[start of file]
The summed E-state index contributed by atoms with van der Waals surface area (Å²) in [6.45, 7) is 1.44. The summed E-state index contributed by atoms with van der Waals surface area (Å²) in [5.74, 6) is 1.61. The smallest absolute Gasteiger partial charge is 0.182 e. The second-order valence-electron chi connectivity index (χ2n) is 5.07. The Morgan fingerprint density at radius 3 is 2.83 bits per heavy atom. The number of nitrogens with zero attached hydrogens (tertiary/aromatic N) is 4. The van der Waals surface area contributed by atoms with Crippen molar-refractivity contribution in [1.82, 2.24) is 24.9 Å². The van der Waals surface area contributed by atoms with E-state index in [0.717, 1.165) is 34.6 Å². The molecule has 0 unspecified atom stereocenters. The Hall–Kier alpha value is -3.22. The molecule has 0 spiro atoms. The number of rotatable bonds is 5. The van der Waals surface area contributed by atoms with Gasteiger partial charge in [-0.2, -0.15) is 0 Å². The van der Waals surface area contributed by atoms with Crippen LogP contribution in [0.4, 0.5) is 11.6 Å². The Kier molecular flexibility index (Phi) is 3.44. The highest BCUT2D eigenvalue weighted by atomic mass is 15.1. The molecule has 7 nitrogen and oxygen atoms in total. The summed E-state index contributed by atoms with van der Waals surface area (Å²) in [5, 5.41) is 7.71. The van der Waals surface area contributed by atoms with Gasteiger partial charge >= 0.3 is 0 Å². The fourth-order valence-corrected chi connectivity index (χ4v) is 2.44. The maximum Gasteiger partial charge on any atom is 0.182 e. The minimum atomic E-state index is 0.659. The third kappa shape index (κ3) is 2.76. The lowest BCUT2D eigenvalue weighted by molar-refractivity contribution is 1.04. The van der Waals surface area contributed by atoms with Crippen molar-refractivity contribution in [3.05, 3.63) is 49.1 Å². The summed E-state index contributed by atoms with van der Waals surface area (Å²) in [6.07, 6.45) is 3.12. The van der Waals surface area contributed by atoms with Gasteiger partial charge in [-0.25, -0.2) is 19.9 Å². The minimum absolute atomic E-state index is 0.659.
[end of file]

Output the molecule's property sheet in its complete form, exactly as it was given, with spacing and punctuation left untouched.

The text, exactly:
The summed E-state index contributed by atoms with van der Waals surface area (Å²) in [6.45, 7) is 1.44. The summed E-state index contributed by atoms with van der Waals surface area (Å²) in [5.74, 6) is 1.61. The smallest absolute Gasteiger partial charge is 0.182 e. The second-order valence-electron chi connectivity index (χ2n) is 5.07. The Morgan fingerprint density at radius 3 is 2.83 bits per heavy atom. The number of nitrogens with zero attached hydrogens (tertiary/aromatic N) is 4. The van der Waals surface area contributed by atoms with Crippen molar-refractivity contribution in [1.82, 2.24) is 24.9 Å². The van der Waals surface area contributed by atoms with E-state index in [0.717, 1.165) is 34.6 Å². The molecule has 0 unspecified atom stereocenters. The Hall–Kier alpha value is -3.22. The molecule has 0 spiro atoms. The number of rotatable bonds is 5. The van der Waals surface area contributed by atoms with Gasteiger partial charge in [-0.2, -0.15) is 0 Å². The van der Waals surface area contributed by atoms with Crippen LogP contribution in [0.4, 0.5) is 11.6 Å². The Kier molecular flexibility index (Phi) is 3.44. The highest BCUT2D eigenvalue weighted by atomic mass is 15.1. The molecule has 7 nitrogen and oxygen atoms in total. The summed E-state index contributed by atoms with van der Waals surface area (Å²) in [5, 5.41) is 7.71. The van der Waals surface area contributed by atoms with Gasteiger partial charge >= 0.3 is 0 Å². The fourth-order valence-corrected chi connectivity index (χ4v) is 2.44. The maximum Gasteiger partial charge on any atom is 0.182 e. The minimum atomic E-state index is 0.659. The third kappa shape index (κ3) is 2.76. The lowest BCUT2D eigenvalue weighted by molar-refractivity contribution is 1.04. The van der Waals surface area contributed by atoms with Crippen molar-refractivity contribution in [3.05, 3.63) is 49.1 Å². The summed E-state index contributed by atoms with van der Waals surface area (Å²) in [6.07, 6.45) is 3.12. The van der Waals surface area contributed by atoms with Gasteiger partial charge in [-0.25, -0.2) is 19.9 Å². The minimum absolute atomic E-state index is 0.659.